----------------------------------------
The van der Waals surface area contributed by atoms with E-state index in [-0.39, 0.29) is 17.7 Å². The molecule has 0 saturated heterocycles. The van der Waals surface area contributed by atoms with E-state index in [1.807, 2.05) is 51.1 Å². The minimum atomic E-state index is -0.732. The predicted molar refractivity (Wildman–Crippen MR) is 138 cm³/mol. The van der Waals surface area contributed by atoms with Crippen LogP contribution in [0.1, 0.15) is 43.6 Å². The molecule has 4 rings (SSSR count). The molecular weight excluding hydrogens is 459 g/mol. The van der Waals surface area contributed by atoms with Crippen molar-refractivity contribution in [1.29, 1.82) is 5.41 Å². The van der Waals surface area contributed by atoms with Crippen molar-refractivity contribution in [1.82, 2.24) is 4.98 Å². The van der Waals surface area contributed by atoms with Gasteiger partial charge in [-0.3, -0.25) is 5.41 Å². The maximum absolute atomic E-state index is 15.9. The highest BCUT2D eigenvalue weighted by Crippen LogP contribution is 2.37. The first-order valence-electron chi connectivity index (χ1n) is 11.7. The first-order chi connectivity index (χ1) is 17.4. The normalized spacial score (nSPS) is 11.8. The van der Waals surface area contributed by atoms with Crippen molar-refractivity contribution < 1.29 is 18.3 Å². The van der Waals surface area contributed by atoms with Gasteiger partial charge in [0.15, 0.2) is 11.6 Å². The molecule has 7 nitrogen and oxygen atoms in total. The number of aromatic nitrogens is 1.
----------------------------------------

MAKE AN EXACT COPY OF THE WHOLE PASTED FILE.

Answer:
The van der Waals surface area contributed by atoms with E-state index in [-0.39, 0.29) is 17.7 Å². The molecule has 0 saturated heterocycles. The van der Waals surface area contributed by atoms with E-state index in [1.807, 2.05) is 51.1 Å². The minimum atomic E-state index is -0.732. The predicted molar refractivity (Wildman–Crippen MR) is 138 cm³/mol. The van der Waals surface area contributed by atoms with Crippen LogP contribution in [0.1, 0.15) is 43.6 Å². The molecule has 4 rings (SSSR count). The molecular weight excluding hydrogens is 459 g/mol. The van der Waals surface area contributed by atoms with Crippen molar-refractivity contribution in [1.29, 1.82) is 5.41 Å². The van der Waals surface area contributed by atoms with Crippen molar-refractivity contribution in [1.82, 2.24) is 4.98 Å². The van der Waals surface area contributed by atoms with Gasteiger partial charge in [-0.3, -0.25) is 5.41 Å². The maximum absolute atomic E-state index is 15.9. The highest BCUT2D eigenvalue weighted by Crippen LogP contribution is 2.37. The first-order valence-electron chi connectivity index (χ1n) is 11.7. The first-order chi connectivity index (χ1) is 17.4. The normalized spacial score (nSPS) is 11.8. The van der Waals surface area contributed by atoms with Crippen molar-refractivity contribution < 1.29 is 18.3 Å². The van der Waals surface area contributed by atoms with Gasteiger partial charge in [0.15, 0.2) is 11.6 Å². The molecule has 7 nitrogen and oxygen atoms in total. The number of aromatic nitrogens is 1.